The improved security in Microsoft's newest software products may leave some security researchers looking elsewhere for work. That was the message that some security professionals took away from BlueHat, an event last week on Microsoft's campus that allows security researchers to mingle with Microsoft developers.
"One of the messages we got was to look in the future for [our products] to not be so successful," said Pedram Amini, manager of security research at 3Com's Tipping Point division. That's because Microsoft is applying a lot of the technologies used by security researchers in-house, making the third-party techniques not as effective, he said.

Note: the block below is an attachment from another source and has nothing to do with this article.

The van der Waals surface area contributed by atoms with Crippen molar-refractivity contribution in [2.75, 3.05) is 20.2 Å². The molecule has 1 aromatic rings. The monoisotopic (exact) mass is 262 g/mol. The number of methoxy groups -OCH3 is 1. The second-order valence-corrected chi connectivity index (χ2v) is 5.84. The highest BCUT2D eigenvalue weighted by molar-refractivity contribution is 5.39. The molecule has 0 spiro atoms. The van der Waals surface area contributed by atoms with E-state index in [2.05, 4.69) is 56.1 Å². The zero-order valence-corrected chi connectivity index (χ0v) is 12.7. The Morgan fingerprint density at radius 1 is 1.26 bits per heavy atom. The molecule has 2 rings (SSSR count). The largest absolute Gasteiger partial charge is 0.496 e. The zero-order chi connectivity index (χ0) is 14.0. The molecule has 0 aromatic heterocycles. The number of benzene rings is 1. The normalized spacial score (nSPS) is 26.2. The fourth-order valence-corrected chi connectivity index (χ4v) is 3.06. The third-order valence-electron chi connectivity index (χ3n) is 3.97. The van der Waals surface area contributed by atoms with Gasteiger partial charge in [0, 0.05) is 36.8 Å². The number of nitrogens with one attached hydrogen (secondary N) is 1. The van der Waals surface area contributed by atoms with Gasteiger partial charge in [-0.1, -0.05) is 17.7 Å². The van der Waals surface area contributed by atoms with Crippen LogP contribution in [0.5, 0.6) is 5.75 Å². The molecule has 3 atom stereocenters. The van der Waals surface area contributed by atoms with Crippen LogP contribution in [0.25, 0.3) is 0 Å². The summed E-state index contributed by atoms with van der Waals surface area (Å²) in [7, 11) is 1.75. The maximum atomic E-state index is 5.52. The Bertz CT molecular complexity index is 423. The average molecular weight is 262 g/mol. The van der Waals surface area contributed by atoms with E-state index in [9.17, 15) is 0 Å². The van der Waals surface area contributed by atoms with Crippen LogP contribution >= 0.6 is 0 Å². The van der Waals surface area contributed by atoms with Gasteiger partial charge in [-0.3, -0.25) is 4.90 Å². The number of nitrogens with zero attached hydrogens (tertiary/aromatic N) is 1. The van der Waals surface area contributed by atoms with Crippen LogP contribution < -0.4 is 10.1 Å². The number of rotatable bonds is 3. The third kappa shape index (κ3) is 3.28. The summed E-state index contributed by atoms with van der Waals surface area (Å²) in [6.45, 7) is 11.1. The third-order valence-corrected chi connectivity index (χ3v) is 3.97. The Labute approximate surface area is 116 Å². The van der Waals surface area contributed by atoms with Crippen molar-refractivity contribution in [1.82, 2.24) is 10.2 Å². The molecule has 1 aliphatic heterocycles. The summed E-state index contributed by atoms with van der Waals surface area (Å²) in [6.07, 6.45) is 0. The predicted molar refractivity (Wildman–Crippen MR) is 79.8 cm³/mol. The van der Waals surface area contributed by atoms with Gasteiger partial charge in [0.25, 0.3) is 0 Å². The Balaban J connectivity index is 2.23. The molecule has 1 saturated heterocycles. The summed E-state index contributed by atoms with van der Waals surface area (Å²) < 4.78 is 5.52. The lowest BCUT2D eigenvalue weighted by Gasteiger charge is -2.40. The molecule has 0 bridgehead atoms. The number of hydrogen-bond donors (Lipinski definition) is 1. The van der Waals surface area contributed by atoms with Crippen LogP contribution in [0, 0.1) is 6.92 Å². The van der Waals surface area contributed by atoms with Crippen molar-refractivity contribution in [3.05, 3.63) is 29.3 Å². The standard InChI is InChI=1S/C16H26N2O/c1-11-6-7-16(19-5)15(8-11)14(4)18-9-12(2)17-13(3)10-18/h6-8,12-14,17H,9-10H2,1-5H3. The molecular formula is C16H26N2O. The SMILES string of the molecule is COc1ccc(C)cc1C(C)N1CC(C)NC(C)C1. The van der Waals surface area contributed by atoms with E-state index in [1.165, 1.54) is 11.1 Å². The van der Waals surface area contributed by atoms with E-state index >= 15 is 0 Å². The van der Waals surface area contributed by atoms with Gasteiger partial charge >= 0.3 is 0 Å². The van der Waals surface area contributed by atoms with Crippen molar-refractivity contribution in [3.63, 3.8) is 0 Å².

For example, he said that Microsoft Office has been susceptible to fault by fuzzing, an automated technique for finding software faults when access to the code isn't available. But Microsoft has recently put more effort into using fuzzing itself, so now third-party fuzzing technologies are unlikely to be as necessary for Office 2007.